Sometimes when designing a fluent-api it's important to build an object in a specific way/sequence.

I tried to create such a guided builder and came-up with this:

public class Query 
    public static IFrom Build() { return new Builder(); }

    public class Builder : IFrom, IWhere, ISelect, ICreate
        public IWhere From() { return this; }
        public ISelect Where() { return this; }
        public ICreate Select() { return this; }

        public Query Create() { return new Query(); }

    public interface IFrom { IWhere From(); }
    public interface IWhere { ISelect Where(); ICreate Select();  }
    public interface ISelect { ICreate Select(); }
    public interface ICreate { Query Create(); }


var query1 = Query.Build().From().Where().Select().Create();


var query2 = Query.Build().From().Select().Create();

Without manual casting you are guided through the creation process so everything stays fluent. Or maybe there are better ways to suggest the fluent path?

  • \$\begingroup\$ @JanDotNet: Inspired by your replay to my other quesiton about creating immutable objects ;-) \$\endgroup\$
    – t3chb0t
    Commented Jun 27, 2016 at 12:22
  • \$\begingroup\$ That reminds me quite a bit of LINQ. Why not writing your own Linq QueryProvider instead ;) \$\endgroup\$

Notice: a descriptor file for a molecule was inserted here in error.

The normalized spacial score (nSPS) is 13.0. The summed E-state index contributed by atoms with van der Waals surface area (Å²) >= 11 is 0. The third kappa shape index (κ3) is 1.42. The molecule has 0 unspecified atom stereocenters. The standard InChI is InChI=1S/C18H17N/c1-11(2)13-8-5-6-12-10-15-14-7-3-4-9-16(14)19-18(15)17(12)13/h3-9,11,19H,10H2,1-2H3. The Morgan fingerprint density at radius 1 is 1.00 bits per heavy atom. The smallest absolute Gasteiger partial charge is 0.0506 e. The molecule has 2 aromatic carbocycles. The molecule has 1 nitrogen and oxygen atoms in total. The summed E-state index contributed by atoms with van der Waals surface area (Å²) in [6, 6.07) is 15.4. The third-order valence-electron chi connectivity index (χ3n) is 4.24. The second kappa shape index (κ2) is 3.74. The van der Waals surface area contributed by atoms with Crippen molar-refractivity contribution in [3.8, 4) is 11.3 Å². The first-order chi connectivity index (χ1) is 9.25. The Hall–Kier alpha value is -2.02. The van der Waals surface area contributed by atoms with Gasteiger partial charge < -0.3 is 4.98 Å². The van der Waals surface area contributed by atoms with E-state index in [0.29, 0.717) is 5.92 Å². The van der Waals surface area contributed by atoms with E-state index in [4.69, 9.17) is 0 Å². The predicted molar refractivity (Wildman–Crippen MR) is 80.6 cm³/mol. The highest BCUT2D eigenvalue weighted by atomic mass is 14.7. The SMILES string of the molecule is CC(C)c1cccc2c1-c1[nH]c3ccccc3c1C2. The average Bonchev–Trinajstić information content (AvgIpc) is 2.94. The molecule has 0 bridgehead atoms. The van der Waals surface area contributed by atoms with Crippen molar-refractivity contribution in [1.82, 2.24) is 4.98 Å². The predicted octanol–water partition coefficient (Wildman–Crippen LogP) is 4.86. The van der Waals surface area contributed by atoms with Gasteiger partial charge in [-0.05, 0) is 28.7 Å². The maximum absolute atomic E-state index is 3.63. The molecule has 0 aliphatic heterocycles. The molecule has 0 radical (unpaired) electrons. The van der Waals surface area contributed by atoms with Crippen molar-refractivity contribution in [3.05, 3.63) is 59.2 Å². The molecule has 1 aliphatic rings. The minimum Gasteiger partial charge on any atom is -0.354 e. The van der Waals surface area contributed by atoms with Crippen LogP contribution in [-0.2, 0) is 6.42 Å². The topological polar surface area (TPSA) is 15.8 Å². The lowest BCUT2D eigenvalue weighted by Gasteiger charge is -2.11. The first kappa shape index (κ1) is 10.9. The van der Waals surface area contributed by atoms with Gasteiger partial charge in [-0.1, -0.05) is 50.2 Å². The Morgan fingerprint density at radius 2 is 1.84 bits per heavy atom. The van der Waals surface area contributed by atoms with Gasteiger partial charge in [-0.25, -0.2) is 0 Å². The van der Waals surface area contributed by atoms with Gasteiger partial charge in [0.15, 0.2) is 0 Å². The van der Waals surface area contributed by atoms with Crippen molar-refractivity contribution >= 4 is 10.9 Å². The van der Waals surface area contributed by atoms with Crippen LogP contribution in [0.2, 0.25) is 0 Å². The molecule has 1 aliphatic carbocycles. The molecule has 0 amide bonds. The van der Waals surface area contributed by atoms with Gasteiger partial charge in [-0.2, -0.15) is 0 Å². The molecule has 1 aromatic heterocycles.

– JanDotNet
    Commented Jun 27, 2016 at 12:36
  • \$\begingroup\$ What parameters do you plan to pass to the methods? Something like Query.Build().From("SELECT * from TABLE").Where("FieldA > 20").Select("Field3").Create(); ? \$\endgroup\$
    – JanDotNet
    Commented Jun 27, 2016 at 12:58
  • \$\begingroup\$ @JanDotNet From/Where/Select might not have been the best example but it was the first thing I could think of right now where the order of operation matters ;-] anyways, an interesing article. It could be like in your example in the other answer where you need to specify all constructor parameters but without an order you could end it prematurely and skip some of them. \$\endgroup\$
    – t3chb0t
    Commented Jun 27, 2016 at 12:59
  • \$\begingroup\$ @JanDotNet as a matter of fact I use such a linq-like syntax to load a configuration where I say From(this-data-source).Where(this-environment).Select(this-configuration) but currently it is possible to say just Select without specifying the other parameters. \$\endgroup\$
    – t3chb0t
    Commented Jun 27, 2016 at 13:01

1 Answer 1


As written in the comment, it reminds me of LINQ. So, maybe it make sense to write a Linq QueryProvider to use the familiar LINQ syntax.

If that is not an option:

I would drop the method Build() and make the method From static instead. That simplifies the API.


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